My feelings as well Newbie, I once bought a new refrigerator, the next thing i new I was rebuilding the whole kitchen. I did replace all of the lights, except for the center rear brake light, still no luck . At this point i am looking for a wiring schematic . All 8 lights except for one had 2 wires, the one was drivers rear side. Most of the old light fixtures were cracked, and connections rotted off.
"I once bought a new refrigerator, the next thing i new I was rebuilding the whole kitchen."

hahaha Yep! I feel you. I bet that new refrigerator was just a tad too big, huh? Anyway, what year/model do you have? As I stated, mine is a 1958 NCO. Simple wiring, but the only reason I know that is because as I was "following how far that leak" went, I ended up getting stuck-on-stupid with frustration & just kept tearing off panels. However, I WAS able to verify that the wiring diagram I found is correct. Maybe this link will help:

I did this mod on my 1990 8-ft CO. There is one hot wire that feeds all the running lights, and they are all grounded to the aluminum skin. Any break in that one wire, and all the lights below it in the series will go dark. Discontinuities are usually associated with corrosion at the light-to-skin ground. I found full LED running lights in the same style as my stock lights (Bargman 34-99-002#99 Series Amber Clearance Light), as well as LED bulbs that fit in my stock light fixtures. Did the wiring with all new wires, during a rebuild of the top shell. These running lights are basically a cosmetic feature and I wouldn't recommend doing the work except as part of a larger rebuild. In my case I replaced all of the 30 yr old wiring with new material, and better connectors, and dimmable LED interior lights, and that package was worth the trouble.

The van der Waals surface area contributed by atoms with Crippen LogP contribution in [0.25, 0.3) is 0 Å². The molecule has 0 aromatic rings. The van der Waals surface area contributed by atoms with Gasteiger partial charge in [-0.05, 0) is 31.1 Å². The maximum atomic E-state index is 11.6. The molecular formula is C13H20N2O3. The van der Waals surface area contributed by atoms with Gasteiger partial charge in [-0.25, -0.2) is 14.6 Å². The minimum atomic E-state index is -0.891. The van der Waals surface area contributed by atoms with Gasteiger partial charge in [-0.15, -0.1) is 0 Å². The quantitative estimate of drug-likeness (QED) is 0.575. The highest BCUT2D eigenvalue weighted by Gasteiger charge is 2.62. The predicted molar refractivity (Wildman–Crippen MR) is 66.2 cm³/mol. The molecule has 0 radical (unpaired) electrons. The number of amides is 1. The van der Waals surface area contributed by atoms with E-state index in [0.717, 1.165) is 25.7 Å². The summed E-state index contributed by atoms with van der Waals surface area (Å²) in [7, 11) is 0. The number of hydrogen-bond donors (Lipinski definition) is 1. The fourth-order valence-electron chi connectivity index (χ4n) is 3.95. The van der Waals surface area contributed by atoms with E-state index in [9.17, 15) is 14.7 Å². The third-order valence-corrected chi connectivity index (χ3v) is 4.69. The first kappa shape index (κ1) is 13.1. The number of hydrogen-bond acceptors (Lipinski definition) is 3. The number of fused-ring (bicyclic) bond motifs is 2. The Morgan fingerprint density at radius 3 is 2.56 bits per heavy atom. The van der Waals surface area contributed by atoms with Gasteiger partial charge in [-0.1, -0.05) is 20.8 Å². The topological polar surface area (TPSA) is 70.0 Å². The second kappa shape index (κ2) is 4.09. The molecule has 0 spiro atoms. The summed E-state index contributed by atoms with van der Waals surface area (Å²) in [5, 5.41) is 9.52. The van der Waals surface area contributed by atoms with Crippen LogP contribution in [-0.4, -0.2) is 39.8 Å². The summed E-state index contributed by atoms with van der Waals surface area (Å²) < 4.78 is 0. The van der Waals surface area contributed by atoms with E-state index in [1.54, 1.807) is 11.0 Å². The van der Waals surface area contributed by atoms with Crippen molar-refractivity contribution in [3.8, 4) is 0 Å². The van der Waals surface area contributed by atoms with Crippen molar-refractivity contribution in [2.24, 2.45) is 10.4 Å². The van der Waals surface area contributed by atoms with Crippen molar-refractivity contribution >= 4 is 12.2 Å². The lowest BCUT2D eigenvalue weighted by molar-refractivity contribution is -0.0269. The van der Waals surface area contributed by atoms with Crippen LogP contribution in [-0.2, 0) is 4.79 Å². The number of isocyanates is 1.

Finished replacing all Lights with LED, but still would not work. Took apart cable end ( truck to camper) and found only black and red wires connected, all other wires cut back .. Put a meter on truck connections output and turned on lights which correlated to green wire on other end of cable? not brown. Ran a hot lead to post on camper and lights turned on, so connected green cable ,plugged in and lights did NOT turn on.. At this point I am going to replace cable and fittings.. So Black is DC power , Red is brake, and green is running lights , not sure about 4th post maybe ground, but nothing is connected to it or ever was.. I looked at the drawing DaniCa sent me,,but hard to distinguish the cable connections .
Maybe this photo will help? Use the tail lights pin/plug


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Sounds as though some continuity testing would sort out the wiring issue, while directly testing each light off of 12v will tell you about the lights themselves. The... there's the less than optimal ground situation.

I'm just completing a complete top rebuild and decided to string ground wires to every running light and turn signal; not relying on the mounting screws to defining ground at each light. However... sans a complete top rebuild stringing ground to all locations may not be ideal.

Best of luck!!